Hum Do Hamare Do, directed by Abhishek Jain, feels more like an assembled urban comedy than a genuine effort to explore any emotion. There are absolutely no surprises here in terms of writing, and some of the sequences are badly overwritten to have that typical Hindi movie melodrama. The excellent cast of the film is trying their best to make this comedy look a bit organic. But barring one or two lovely scenes, Hum Do Hamare Do is one film that doesn’t stay with you.
Dhruv is an orphan, and he is a self-made businessman who is now working on a company that focuses on Virtual Reality based innovations. During the launch of one of his VR products, he meets Anya, a tech blogger/influencer, and gradually falls in love with her. But when he decided to propose to her, he knew that she was looking for a man with parents and relatives. Dhruv’s efforts to set up a fake family to impress Anya and her parents and the repercussions of that are the core of Hum Do Hamare Do.
After the movie reaches its central theme of fake parents, you will have an idea about what will happen. There will be some happy days, some of them will mess up, and they will cover it up in some ways, and eventually, they all will get caught but somehow, Dilwale Dulhaniya Le Jayenge. The script written by Prashant Jha is not trying to do anything beyond this predictable pattern. Yes, humor is definitely there to make the movie a non-boring one. But none of it has the charm or uniqueness to impress you.
What makes this movie fairly engaging are the performances. There is a sequence in the film where Ratna Patak Shah’s mom-character visits Dhruv’s (Rajkummar) office for the first time, and the way the two actors handled the melodrama in that scene was perfect. Rajkummar tries to make his character look more natural on screen. Kriti Sanon is in that typical chirpy mode. Ratna Patak Shah is mainly in that angry space, but she slips into those vulnerable moments effortlessly. Paresh Rawal has also done a decent job, but the writing is deliberately making him a caricature. Aparshakthi Khurana yet again plays the hero’s friend who either creates mess or handles it.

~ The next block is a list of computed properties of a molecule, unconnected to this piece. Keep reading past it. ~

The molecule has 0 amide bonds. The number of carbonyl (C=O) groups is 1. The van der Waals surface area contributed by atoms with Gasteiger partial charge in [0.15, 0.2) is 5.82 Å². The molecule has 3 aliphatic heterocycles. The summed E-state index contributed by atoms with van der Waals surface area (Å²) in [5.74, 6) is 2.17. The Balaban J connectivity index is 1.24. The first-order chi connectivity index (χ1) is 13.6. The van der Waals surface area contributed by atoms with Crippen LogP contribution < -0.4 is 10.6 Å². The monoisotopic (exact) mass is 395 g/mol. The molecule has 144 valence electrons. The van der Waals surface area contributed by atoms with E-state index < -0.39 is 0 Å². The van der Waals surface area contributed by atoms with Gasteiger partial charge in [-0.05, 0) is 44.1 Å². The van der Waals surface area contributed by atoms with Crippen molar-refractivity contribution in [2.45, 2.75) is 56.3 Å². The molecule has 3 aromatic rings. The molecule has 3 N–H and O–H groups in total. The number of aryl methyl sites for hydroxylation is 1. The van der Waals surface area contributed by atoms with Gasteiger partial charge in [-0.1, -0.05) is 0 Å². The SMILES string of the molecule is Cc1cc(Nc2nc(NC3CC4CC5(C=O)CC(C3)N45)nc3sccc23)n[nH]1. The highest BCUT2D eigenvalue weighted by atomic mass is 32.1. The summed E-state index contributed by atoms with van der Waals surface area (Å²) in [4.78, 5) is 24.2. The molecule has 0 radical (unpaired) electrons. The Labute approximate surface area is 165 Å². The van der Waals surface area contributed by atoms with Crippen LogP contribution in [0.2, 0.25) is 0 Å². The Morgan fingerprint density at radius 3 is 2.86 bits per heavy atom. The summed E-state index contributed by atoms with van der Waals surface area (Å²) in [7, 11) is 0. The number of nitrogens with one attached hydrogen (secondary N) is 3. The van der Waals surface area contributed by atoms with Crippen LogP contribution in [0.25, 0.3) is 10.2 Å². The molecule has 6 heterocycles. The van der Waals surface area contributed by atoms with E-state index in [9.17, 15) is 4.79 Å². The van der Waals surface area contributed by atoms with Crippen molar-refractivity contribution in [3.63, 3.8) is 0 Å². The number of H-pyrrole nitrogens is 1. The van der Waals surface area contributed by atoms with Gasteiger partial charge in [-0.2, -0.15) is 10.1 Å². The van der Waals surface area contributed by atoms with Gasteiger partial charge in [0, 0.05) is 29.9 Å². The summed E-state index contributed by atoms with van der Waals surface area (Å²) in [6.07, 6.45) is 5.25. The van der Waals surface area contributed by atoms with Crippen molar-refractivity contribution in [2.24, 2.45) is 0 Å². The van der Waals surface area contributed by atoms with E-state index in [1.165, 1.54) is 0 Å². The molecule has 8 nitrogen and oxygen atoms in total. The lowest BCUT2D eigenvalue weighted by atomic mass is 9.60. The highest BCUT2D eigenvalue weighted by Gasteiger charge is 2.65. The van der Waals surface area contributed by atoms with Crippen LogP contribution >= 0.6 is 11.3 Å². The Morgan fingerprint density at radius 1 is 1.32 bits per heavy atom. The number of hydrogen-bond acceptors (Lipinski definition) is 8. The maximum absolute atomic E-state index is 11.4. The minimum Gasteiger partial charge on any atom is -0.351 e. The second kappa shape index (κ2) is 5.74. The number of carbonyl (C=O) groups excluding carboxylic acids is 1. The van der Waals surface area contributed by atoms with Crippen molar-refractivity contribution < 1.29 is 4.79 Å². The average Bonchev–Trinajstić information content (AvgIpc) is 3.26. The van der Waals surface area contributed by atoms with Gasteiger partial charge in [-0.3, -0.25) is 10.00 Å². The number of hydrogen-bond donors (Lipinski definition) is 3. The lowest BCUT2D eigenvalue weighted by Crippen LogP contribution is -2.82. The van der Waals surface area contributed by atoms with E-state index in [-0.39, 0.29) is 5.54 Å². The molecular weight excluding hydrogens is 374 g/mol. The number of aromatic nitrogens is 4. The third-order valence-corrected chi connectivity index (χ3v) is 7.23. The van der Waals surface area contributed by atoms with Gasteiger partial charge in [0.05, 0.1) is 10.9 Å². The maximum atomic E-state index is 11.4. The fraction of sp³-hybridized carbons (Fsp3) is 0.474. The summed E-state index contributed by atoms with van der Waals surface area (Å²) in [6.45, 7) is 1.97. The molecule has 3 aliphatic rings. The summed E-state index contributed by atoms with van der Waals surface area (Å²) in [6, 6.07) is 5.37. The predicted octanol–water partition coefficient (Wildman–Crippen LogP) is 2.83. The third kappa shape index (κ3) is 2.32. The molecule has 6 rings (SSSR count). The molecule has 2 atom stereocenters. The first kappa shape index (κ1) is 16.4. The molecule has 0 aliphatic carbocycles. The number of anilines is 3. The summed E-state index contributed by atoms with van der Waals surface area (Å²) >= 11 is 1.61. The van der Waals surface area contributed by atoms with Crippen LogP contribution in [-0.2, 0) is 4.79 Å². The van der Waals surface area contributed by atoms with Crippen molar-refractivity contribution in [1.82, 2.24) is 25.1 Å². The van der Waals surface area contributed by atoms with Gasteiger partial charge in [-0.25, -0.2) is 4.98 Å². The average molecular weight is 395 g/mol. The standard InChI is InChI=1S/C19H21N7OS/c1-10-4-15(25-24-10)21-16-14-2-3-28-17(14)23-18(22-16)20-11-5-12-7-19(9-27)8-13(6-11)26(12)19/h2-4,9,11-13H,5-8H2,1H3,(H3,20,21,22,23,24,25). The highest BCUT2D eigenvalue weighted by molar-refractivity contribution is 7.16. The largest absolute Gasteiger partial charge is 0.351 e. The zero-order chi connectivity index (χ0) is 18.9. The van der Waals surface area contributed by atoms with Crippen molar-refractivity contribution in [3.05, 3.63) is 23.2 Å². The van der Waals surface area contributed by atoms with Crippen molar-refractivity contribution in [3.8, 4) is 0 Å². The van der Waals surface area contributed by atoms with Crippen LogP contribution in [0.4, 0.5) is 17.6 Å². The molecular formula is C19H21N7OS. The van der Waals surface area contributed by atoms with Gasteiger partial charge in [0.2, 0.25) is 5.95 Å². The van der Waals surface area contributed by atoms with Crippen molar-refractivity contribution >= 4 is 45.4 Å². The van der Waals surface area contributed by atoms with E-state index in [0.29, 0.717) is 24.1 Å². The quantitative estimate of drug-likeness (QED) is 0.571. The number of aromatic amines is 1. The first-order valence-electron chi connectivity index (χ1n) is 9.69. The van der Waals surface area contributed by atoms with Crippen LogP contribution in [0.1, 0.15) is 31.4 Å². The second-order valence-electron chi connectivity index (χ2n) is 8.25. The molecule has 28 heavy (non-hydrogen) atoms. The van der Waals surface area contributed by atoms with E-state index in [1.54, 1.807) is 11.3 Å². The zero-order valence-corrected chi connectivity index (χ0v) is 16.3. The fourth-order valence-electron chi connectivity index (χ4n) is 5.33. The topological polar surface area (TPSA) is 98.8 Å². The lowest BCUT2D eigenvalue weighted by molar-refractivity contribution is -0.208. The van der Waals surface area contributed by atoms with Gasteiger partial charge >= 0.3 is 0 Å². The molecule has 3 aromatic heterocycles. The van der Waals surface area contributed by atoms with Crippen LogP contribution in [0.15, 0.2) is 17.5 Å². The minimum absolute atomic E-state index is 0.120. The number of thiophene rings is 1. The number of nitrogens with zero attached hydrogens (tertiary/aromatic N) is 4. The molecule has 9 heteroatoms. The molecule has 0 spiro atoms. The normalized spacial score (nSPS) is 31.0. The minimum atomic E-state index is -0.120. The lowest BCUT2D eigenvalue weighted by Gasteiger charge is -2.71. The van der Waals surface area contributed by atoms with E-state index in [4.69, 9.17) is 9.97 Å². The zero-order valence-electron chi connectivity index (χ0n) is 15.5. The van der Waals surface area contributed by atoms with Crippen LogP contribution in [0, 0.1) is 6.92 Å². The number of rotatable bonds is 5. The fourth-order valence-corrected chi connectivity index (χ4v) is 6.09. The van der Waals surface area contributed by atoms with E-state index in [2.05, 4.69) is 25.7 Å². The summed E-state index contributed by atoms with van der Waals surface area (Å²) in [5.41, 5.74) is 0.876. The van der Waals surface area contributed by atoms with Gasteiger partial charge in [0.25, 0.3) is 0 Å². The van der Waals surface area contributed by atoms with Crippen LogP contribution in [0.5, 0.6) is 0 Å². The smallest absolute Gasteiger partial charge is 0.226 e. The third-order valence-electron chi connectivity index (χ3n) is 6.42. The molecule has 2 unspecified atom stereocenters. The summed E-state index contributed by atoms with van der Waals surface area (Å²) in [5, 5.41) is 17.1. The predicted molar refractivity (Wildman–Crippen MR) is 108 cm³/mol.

The lack of any aspiration on a story level is the most disappointing thing about the movie. There is no area in the script where you will be curious to know how the characters will tackle it. They picked segments from various urban rom-com and gave it a shape to call it a movie. The transition of the drama is also a bit abrupt. When Dhruv gives that furious emotional speech about society and family in that wedding scene, you are not really feeling much empathy for that orphan because the script was so desperate to squeeze in the Priyadarshan style confusion comedy.
Hum Do Hamare Do is basically a lazily written film that wants to utilize the actors’ charm. Because of the way the actors convey the humor in a natural style, we don’t really hate this film. But the overall lack of originality makes it a very usual film with zero takeaways.
Because of the way the actors convey the humor in a natural style, we don't really hate this film. But the overall lack of originality makes it a very usual film with zero takeaways.
Green: Recommended Film
Orange: Okay, Watchable, Experimental Films
Red: Not Recommended